Youth – DVD and Blu-Ray Review

As our actors and directors grow old, it’s only natural to see a surge in movies catered to the youthfully challenged. My Old Lady, A Walk In The Woods, The Second Best Marigold Hotel – these all capture the sense of keeping our youth whist still confronting our age as it rolls away with time.

In a more artistic manner, Youth tackles the subject of aging with an utter compelling nature.

Directed by Paolo Sorrentino, Youth sees Michael Caine as Fred, a retired composer on vacation with his best friend Mick (played by Harvey Keitel) – a director and screenwriter. The pair navigate the resort which is populated by famous people and artists. Although Mick is trying to finish his last film project, Fred has no interest in composing again, having slipped into a sense of apathy and resignation to his fate since the loss of his wife, much to the chagrin of his daughter and assistant Lena. When Fred is invited to perform his most acclaimed work Simple Songs for The Queen, he is forced to contemplate the life he has led and the one he is living…

Sorrentino’s work is a charming and eloquent opus on the fading of time and talent. Spiced with themes of artistry conflicting with life, Youth is an ensnaring composition on the withering of time. The philosophies present are captured masterfully by the stirring performances by Michael Caine and Harvey Keitel who feed off one another in mutual respect and defined, revered presence. To be honest, Keitel plays a rather…well… Keitel character just as a character this time and though his dialogue is poetic, it is helped by the chemistry he has with Caine.

Caine’s introspective Fred balances a refined personality with the broiling conflict underneath his somewhat solitary. Using surreal imagery, Sorrentino explores his lead character’s suffering and conflict, allowing the evocative dreamlike projection of his insecurities to redolently explore the screen. With Caine’s talent quietly flourishing the film that relies on picturesque metaphors to enhance the character’s inner turmoil, Youth stirs a mass of visceral excitements.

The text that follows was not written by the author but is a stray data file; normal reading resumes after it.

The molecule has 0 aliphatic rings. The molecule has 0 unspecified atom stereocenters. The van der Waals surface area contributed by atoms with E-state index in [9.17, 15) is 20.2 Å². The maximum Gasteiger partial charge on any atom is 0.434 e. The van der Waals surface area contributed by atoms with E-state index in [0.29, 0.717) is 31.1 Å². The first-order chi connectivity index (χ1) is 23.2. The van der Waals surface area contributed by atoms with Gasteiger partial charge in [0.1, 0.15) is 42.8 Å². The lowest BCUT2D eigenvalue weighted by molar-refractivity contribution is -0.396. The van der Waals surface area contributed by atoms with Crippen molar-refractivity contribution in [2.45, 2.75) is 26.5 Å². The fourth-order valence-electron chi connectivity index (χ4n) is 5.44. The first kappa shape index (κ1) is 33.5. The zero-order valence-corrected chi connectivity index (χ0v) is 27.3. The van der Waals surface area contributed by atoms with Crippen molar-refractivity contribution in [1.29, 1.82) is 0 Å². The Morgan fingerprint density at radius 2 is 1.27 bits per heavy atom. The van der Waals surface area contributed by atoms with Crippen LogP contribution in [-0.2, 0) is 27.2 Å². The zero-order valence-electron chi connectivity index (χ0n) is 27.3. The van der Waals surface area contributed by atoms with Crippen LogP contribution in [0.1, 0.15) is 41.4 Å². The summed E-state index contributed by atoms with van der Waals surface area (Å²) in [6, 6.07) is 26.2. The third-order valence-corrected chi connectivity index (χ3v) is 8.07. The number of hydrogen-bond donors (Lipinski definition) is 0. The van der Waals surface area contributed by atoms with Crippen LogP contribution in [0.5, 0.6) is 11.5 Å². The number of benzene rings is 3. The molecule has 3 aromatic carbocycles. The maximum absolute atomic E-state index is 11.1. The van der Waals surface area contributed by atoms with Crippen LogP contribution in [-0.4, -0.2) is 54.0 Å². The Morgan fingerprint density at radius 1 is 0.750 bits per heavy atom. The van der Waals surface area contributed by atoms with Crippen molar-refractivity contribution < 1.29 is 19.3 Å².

Against Keitel and Caine, there are a series of young actors who add another level of finesse to Youth. Rachel Weisz is always at her best when tackling the themes and surreal nature of an independent film (you should all go watch The Lobster now) and in Sorrentino’s work, she offers no less. Her work as Lena transcends and in one particular scene, her breakdown is gripping and sensationally so. Paul Dano, a young actor who deserves a multitude of praise for his recent performances, is also equally brilliant and offers a further exploratory thread for Fred and Mike to journey down as a famous actor trying to work out his next project.

Youth definitely lingers exquisitely within the narrative. The concerto of age, art, and love is soulful as it conducts beautiful melodious explorations of growing old. The flickering images, whether overwrought or small, still flow long after viewing. Brooding with musical emotion, weighted in the score by David Lang, Sorrentino’s sublime imaginings and story come together in a sentimental film that doesn’t overbear. Youth is an arthouse answer to the invigorating The Best Marigold Hotel and therefore lacking in the rambunctious nature of the latter. However, there are enough themes here to enjoy Sorrentino’s work in all its aching beauty.


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